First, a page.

Thursday, 29 July 2010

A Zoo... it's true!

As writers, we are always being encouraged to find some point of interest in our lives to engage our readers. Something that we've done or experienced that might raise an eyebrow or draw an audience to us. Often, we play down aspects of our childhood that might seem unusual to others. We see things as commonplace things that others might find exotic or mysterious.


It occurred to me a few months back that my childhood playground was indeed quite different. We just called it Eastham Woods. We ran and fought and built dens there but infact, we were always mindful of the fact that it had once been a zoo.

 



In fact the Zoological gardens at Eastham boasted Exotic birds, Lions, polar, silver, black and brown bears, seals, leopards, ocelots and "all kinds of holiday amusements." It was the place to be. It was even visited by a tightrope walker by the name of Blondin, the 'King of the Niagra.'

 


But Eastham's fortunes as a ferrypoint faded as the railways and roads made travel to Birkenhead, a shorter crossing point, quicker. The gardens fell into neglect. Nature reasserted itself, pushing roots through the stonework, filling the seal pools with leaf mold, burying the fountains.

 


And for around seventy years it lay neglected. Generations of Eastham children played in the ruins, built dens from perfectly dressed blocks of sandstone, lit fires, slept rough, fought battles and looked nervously over their shoulders in case anything still lived in the dark shadows.



The animal dens must have been hellish for the poor creatures to live in but they were perfect caves for us.

In the late seventies, the local council designated the woods a country park. Newly appointed 'Country Park Rangers' pulled down our dens and sent us back to our homes. We felt like Red Indians being forced into reservations. The woods were never the same again.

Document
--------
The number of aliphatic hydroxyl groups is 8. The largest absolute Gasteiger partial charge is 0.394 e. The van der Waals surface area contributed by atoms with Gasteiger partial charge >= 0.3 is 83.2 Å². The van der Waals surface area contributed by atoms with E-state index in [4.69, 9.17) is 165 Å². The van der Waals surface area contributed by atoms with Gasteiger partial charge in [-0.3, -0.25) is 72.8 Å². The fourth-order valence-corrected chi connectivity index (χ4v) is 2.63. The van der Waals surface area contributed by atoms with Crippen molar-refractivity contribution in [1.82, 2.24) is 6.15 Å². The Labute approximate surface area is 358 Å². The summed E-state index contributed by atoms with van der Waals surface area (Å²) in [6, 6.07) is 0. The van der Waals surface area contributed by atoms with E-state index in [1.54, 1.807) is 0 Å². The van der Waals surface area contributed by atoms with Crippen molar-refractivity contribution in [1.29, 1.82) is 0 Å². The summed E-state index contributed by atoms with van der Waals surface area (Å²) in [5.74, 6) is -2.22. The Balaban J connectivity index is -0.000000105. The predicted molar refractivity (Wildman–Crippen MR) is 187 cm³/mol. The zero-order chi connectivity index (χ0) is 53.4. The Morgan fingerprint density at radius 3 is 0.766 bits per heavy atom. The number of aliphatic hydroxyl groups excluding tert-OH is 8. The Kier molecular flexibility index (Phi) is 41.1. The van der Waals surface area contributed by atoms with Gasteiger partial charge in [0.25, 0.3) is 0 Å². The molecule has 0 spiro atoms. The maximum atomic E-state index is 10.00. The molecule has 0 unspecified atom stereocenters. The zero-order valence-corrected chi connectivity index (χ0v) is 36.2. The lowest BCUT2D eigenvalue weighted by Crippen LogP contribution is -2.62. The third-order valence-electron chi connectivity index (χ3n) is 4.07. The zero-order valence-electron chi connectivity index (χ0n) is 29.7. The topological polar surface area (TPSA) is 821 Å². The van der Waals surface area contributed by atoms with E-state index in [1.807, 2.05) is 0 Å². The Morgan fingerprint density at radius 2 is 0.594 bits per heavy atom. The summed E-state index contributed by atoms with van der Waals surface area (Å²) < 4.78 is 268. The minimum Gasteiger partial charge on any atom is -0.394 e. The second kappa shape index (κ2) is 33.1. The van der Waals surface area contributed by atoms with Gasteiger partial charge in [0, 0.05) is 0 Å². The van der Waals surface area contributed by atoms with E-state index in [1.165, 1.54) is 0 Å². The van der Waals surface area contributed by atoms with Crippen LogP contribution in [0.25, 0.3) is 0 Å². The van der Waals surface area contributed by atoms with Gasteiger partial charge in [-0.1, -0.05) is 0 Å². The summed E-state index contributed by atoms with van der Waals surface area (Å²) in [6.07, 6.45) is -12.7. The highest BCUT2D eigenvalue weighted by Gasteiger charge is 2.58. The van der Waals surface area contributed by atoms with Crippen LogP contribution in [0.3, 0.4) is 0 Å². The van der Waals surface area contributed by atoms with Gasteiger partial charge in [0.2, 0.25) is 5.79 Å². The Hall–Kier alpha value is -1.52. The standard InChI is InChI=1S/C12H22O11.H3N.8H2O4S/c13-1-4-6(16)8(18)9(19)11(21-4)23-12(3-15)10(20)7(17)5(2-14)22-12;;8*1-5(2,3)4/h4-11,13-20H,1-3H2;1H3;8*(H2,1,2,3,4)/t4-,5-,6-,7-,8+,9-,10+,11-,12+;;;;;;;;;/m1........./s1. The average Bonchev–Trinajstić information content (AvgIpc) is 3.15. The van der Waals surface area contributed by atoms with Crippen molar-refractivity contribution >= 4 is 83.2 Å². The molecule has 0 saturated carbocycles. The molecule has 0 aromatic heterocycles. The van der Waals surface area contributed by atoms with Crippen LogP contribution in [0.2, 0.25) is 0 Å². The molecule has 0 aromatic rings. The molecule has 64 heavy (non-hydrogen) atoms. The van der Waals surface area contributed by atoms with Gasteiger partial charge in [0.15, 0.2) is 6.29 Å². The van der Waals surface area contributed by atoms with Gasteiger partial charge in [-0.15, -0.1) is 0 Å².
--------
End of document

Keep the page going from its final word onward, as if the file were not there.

It's a nice place to wander around but part of me rebels. This is the entrance to the bear pit. It was filled in but you could scrabble through the leaf mold and tunnel into this passageway. It was dangerous. It was fun.


Now it's a little sanitized, with a carved bear in it for those who might not have the wit to imagine bears of their own... Or maybe I'm just a grumpy old man!

So when I tell you that I grew up playing in the ruins of a Victorian Zoo... you know... it's true.

7 comments:

elissa said...

that. is awesome. what a great childhood playground!

maryom said...

That must have been a wonderful place to play. I used to play with friends on a disused colliery site - not somewhere we were supposed to be because of the possibility of falling down mine-shafts.

kathryn evans said...

What a fab place to play....my siblings and i used to play in a sewer - it was my sister's fault, Mum said don't cross the main road - so we never did, we went under it, through the sewer...

Jan said...

Hello Jon
Eastham was very much part of my childhood too...I lived on the Wirral till I was 15...and Eastham was somewhere we often went...not least to glimpse the pink cottage just off the main road going down into Eastham...and also a little hut in the woods where our dad said The Three Bears lived...
And talking of my dad, he ALWAYS had his hair cut at a barber's shop called Teddy Vaughan's on the main road....long gone...but I can still smell it and see it and hear all the Man Talk as Teddy V clipped away...and my brother and I sat reading comics while we waited...

Anonymous said...

Eloquently put Joll, all this I remember - and someone falling on their backside in the foul-smelling slop of the abandoned seal pool. No names, no pack drill..

Anita Marion Loughrey said...

Wonderful! Me and my sisters just played in the road. It must have been great to go back and visit. so atmospheric and nice to reminisce. Love the piccies too. :)

Anna-Marie said...

I was there the other day getting emotional in the bear pit imagining how awful it must have been for them...poor old bears. Great pics.